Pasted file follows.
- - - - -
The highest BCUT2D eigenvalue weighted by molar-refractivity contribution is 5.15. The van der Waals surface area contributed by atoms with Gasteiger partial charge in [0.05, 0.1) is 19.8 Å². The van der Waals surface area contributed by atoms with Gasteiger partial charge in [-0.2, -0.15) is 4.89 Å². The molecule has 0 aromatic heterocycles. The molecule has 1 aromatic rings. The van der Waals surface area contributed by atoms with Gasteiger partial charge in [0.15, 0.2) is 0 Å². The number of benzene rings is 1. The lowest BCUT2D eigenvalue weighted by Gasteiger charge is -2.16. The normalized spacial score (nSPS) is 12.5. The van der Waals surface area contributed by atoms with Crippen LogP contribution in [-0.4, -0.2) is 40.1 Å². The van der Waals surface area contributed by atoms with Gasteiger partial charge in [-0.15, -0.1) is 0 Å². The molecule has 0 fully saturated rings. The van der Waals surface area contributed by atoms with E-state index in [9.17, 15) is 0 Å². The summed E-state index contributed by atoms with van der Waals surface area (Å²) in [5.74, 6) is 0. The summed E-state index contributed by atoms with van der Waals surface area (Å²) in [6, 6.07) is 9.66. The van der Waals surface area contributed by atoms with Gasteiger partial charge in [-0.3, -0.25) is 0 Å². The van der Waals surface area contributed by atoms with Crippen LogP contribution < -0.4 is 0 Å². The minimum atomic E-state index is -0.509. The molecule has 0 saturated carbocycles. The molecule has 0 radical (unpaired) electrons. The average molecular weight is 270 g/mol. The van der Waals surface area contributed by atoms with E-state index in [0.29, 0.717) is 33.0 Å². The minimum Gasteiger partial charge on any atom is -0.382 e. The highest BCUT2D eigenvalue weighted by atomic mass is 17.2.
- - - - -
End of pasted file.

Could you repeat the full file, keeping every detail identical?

The highest BCUT2D eigenvalue weighted by molar-refractivity contribution is 5.15. The van der Waals surface area contributed by atoms with Gasteiger partial charge in [0.05, 0.1) is 19.8 Å². The van der Waals surface area contributed by atoms with Gasteiger partial charge in [-0.2, -0.15) is 4.89 Å². The molecule has 0 aromatic heterocycles. The molecule has 1 aromatic rings. The van der Waals surface area contributed by atoms with Gasteiger partial charge in [0.15, 0.2) is 0 Å². The number of benzene rings is 1. The lowest BCUT2D eigenvalue weighted by Gasteiger charge is -2.16. The normalized spacial score (nSPS) is 12.5. The van der Waals surface area contributed by atoms with Crippen LogP contribution in [-0.4, -0.2) is 40.1 Å². The van der Waals surface area contributed by atoms with Gasteiger partial charge in [-0.15, -0.1) is 0 Å². The molecule has 0 fully saturated rings. The van der Waals surface area contributed by atoms with E-state index in [9.17, 15) is 0 Å². The summed E-state index contributed by atoms with van der Waals surface area (Å²) in [5.74, 6) is 0. The summed E-state index contributed by atoms with van der Waals surface area (Å²) in [6, 6.07) is 9.66. The van der Waals surface area contributed by atoms with Gasteiger partial charge in [-0.3, -0.25) is 0 Å². The van der Waals surface area contributed by atoms with Crippen LogP contribution < -0.4 is 0 Å². The minimum atomic E-state index is -0.509. The molecule has 0 saturated carbocycles. The molecule has 0 radical (unpaired) electrons. The average molecular weight is 270 g/mol. The van der Waals surface area contributed by atoms with E-state index in [0.29, 0.717) is 33.0 Å². The minimum Gasteiger partial charge on any atom is -0.382 e. The highest BCUT2D eigenvalue weighted by atomic mass is 17.2.